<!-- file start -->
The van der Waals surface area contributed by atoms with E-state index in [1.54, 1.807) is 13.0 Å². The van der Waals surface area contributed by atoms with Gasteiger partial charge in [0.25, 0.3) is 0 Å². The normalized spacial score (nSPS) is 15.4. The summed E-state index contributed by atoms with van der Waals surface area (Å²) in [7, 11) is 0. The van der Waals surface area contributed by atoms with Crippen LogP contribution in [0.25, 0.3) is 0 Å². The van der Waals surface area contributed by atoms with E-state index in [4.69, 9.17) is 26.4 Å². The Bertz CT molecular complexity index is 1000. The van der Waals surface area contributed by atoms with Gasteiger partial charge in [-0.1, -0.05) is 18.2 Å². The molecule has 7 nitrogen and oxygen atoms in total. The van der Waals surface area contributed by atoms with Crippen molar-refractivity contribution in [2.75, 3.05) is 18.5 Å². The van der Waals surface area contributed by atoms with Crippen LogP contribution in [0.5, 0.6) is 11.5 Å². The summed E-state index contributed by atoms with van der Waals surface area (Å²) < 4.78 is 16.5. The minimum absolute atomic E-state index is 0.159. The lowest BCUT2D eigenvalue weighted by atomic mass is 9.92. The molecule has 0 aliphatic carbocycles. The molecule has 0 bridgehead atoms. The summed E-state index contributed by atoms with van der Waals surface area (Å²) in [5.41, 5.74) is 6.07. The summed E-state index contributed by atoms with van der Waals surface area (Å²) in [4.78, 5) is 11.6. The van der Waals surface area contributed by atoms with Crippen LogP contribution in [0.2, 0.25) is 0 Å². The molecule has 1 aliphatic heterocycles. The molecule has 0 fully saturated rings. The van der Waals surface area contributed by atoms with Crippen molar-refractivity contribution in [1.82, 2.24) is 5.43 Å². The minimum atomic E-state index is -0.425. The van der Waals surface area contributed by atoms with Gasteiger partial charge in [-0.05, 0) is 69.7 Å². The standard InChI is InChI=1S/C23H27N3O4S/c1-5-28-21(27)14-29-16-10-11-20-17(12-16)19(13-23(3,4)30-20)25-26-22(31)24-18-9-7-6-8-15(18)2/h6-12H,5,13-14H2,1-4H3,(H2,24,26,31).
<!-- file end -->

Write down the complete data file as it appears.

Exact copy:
The van der Waals surface area contributed by atoms with E-state index in [1.54, 1.807) is 13.0 Å². The van der Waals surface area contributed by atoms with Gasteiger partial charge in [0.25, 0.3) is 0 Å². The normalized spacial score (nSPS) is 15.4. The summed E-state index contributed by atoms with van der Waals surface area (Å²) in [7, 11) is 0. The van der Waals surface area contributed by atoms with Crippen LogP contribution in [0.25, 0.3) is 0 Å². The van der Waals surface area contributed by atoms with E-state index in [4.69, 9.17) is 26.4 Å². The Bertz CT molecular complexity index is 1000. The van der Waals surface area contributed by atoms with Gasteiger partial charge in [-0.1, -0.05) is 18.2 Å². The molecule has 7 nitrogen and oxygen atoms in total. The van der Waals surface area contributed by atoms with Crippen molar-refractivity contribution in [2.75, 3.05) is 18.5 Å². The van der Waals surface area contributed by atoms with Crippen LogP contribution in [0.5, 0.6) is 11.5 Å². The summed E-state index contributed by atoms with van der Waals surface area (Å²) < 4.78 is 16.5. The minimum absolute atomic E-state index is 0.159. The lowest BCUT2D eigenvalue weighted by atomic mass is 9.92. The molecule has 0 aliphatic carbocycles. The molecule has 0 bridgehead atoms. The summed E-state index contributed by atoms with van der Waals surface area (Å²) in [5.41, 5.74) is 6.07. The summed E-state index contributed by atoms with van der Waals surface area (Å²) in [4.78, 5) is 11.6. The van der Waals surface area contributed by atoms with Crippen LogP contribution in [0.2, 0.25) is 0 Å². The molecule has 1 aliphatic heterocycles. The molecule has 0 fully saturated rings. The van der Waals surface area contributed by atoms with Crippen molar-refractivity contribution in [1.82, 2.24) is 5.43 Å². The minimum atomic E-state index is -0.425. The van der Waals surface area contributed by atoms with Gasteiger partial charge in [-0.05, 0) is 69.7 Å². The standard InChI is InChI=1S/C23H27N3O4S/c1-5-28-21(27)14-29-16-10-11-20-17(12-16)19(13-23(3,4)30-20)25-26-22(31)24-18-9-7-6-8-15(18)2/h6-12H,5,13-14H2,1-4H3,(H2,24,26,31).